Amelia’s new “in the garden” dress (and diaper cover)

I can’t resist the opportunity to make Amelia something cute – so when I realized that she would probably need a party dress for Sam and Tai’s wedding this month I jumped at the chance to make her one of the cute patterns I’ve had my eye on lately. And not only to make one for her, but to make one for Charlotte too. Because the only thing better than ONE cute toddler in a party dress is a cute toddler AND a baby in MATCHING party dresses 🙂

The pattern is the “in the garden” shirred dress from the blog “from an igloo” – there are so many cute tutorials and ideas for girls on the blog and I’m pretty sure after seeing how well this dress went together that I’m going to need to try out each and every one of them.

My favorite part about this dress (aside from the obvious cuteness factor) is the level of finish and detail in the tutorial. There’s lots of pressing and topstitching involved, both things that lead to a much more professional result. I also serged all of my seams and with the addition of that one extra step I’m not only sure that it’s going to hold up in the washer, but I’m pretty sure it will actually do better than some of the store-bought dresses that she has. It’s that good 🙂

I attempted to take some pictures of Amelia in the dress this morning but I was by myself and it turns out that trying to keep a toddler in a chair and keep the dog and other toddler not only out of the chair but out of the frame is quite challenging. They didn’t turn out quite as I’d imagined but, well, you get the idea. And Herbie did after all that manage to make a cameo anyways. Oh well.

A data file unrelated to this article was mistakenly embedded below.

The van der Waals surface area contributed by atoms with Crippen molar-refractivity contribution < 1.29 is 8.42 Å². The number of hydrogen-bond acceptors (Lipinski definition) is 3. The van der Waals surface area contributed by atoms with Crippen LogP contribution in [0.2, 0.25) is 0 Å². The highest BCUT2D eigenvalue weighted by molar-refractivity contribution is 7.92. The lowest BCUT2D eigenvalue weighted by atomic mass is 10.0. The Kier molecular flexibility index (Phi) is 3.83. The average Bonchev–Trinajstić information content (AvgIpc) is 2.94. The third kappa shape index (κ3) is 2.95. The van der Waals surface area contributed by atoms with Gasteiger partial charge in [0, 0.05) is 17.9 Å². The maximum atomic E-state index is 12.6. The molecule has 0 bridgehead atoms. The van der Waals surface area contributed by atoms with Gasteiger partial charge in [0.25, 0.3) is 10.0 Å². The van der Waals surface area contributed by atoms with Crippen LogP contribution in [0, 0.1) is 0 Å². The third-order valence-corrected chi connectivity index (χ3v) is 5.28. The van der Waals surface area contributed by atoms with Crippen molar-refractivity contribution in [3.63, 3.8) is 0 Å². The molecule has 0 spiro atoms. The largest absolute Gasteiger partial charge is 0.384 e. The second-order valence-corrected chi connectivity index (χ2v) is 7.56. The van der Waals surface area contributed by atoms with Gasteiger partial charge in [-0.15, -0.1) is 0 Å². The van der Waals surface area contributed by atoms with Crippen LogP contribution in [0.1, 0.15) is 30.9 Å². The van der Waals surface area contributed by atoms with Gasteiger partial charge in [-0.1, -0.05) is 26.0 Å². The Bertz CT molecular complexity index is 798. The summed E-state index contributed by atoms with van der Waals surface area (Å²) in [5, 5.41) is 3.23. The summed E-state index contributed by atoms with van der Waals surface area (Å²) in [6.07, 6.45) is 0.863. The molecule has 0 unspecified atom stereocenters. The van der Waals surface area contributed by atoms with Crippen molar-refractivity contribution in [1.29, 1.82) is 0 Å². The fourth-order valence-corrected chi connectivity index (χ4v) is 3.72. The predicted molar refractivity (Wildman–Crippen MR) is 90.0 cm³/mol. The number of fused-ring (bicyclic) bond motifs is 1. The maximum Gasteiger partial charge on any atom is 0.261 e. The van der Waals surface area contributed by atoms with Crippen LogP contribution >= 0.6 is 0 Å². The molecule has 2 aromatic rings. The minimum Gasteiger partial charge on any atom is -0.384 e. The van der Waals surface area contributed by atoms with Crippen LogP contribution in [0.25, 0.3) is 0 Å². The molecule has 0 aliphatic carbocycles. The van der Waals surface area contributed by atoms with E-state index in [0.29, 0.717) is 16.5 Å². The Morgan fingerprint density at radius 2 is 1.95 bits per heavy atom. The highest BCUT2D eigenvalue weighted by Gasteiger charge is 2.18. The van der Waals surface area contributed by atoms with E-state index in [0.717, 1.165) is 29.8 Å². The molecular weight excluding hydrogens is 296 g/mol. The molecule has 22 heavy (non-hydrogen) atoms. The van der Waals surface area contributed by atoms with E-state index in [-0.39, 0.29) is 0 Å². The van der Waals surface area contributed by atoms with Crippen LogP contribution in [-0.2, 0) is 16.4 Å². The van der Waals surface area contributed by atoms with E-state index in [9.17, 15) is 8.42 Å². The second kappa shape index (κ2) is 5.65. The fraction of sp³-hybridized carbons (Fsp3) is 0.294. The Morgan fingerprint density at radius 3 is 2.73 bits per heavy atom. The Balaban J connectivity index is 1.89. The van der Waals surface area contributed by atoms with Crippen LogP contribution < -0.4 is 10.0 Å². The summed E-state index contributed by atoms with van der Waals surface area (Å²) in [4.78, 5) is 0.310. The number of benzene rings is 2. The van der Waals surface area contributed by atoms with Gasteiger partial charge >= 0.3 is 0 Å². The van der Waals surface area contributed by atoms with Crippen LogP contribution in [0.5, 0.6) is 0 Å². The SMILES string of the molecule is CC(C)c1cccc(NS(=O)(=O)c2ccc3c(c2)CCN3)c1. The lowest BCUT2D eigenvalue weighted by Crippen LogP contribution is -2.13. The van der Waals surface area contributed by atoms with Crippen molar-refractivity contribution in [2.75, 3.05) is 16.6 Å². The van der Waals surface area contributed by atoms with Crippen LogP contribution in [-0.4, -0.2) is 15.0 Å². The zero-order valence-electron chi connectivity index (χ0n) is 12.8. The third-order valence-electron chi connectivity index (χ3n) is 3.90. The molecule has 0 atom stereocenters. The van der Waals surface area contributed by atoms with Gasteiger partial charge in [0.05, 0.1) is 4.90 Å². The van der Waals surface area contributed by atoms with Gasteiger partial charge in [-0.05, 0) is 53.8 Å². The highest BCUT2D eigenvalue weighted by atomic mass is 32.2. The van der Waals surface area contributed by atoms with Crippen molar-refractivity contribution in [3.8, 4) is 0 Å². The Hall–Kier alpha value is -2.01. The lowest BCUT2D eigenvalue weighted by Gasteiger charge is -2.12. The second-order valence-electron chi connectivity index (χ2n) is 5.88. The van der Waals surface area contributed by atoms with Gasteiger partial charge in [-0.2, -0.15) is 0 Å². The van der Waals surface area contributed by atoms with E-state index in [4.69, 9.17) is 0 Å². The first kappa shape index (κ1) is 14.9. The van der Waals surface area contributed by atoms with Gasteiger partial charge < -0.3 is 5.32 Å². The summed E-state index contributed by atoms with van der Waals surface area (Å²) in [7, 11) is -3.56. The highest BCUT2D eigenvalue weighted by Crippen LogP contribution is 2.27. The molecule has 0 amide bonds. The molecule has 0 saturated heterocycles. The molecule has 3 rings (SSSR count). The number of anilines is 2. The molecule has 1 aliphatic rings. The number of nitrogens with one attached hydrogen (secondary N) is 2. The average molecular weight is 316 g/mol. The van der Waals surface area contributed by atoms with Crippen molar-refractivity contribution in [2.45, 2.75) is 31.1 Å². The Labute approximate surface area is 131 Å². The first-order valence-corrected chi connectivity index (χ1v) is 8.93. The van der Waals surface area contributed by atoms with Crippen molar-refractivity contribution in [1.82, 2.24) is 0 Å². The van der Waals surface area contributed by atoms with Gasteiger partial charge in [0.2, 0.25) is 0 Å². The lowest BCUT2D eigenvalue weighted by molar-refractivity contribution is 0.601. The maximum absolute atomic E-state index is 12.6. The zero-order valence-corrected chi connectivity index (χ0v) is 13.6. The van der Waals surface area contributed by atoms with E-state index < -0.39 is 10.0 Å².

And just because there’s nothing more embarrassing than having your polka dot diaper clash with your flowered dress – I also made them diaper covers to go with their new dresses that are from the prudent baby diaper cover tutorial. Simple, free and well explained. You can whip these up in about a half hour. Thank you much for the pattern!!


I can’t wait to see Amelia and Charlotte in the dresses together at the wedding!!

Amelia’s new “in the garden” dress (and diaper cover)

amelia’s baby clothes quilt {sewing projects}

It’s finished! The quilt is finished! I actually finished it a while ago (last week?) but between the traveling and general chaos in my life right now I just haven’t had time to put together a proper blog post about it. Well that and I haven’t been able to get a decent picture of the darn thing and I didn’t want to blog it with bad pictures. But I *still* can’t get a good shot of it so I am giving up 🙂 Bad pictures it is. These are “fresh from the dryer” rumply quilt goodness – although I promise in person it doesn’t look quite so wompy, it actually looks quite nice. I just can’t figure out how to convey it in images. So you’re just going to have to take my word for it.

This project was a HUGE undertaking and I just kept adding on to it as I went along. Originally I was just planning on spending a few days on it but it ended up being a two week process. I am by no means an expert quilter so I consulted a huge list of online tutorials (thank you google!) for all of the various steps along the way. The overall design/layout of the quilt is thanks to a Moda Bake Shop tutorial for a stacked coin baby quilt. I loved the look of the quilt and I also liked the fact that all of the pieces were small, which meant I could use even the tiniest of Amelia’s old clothes. I did tweak it a little, adding in two square pieces in each row to make sure that I could save any big appliques or extra cute pockets that might not fit on a 2.5×5 inch rectangles. It’s important if you’re going to add squares to add the same number to each row since it will change the total length of the row (it’s not the same as just substituting for two rectangles because it won’t have the seam allowance if that makes sense – maybe a no-brainer but just in case 🙂 )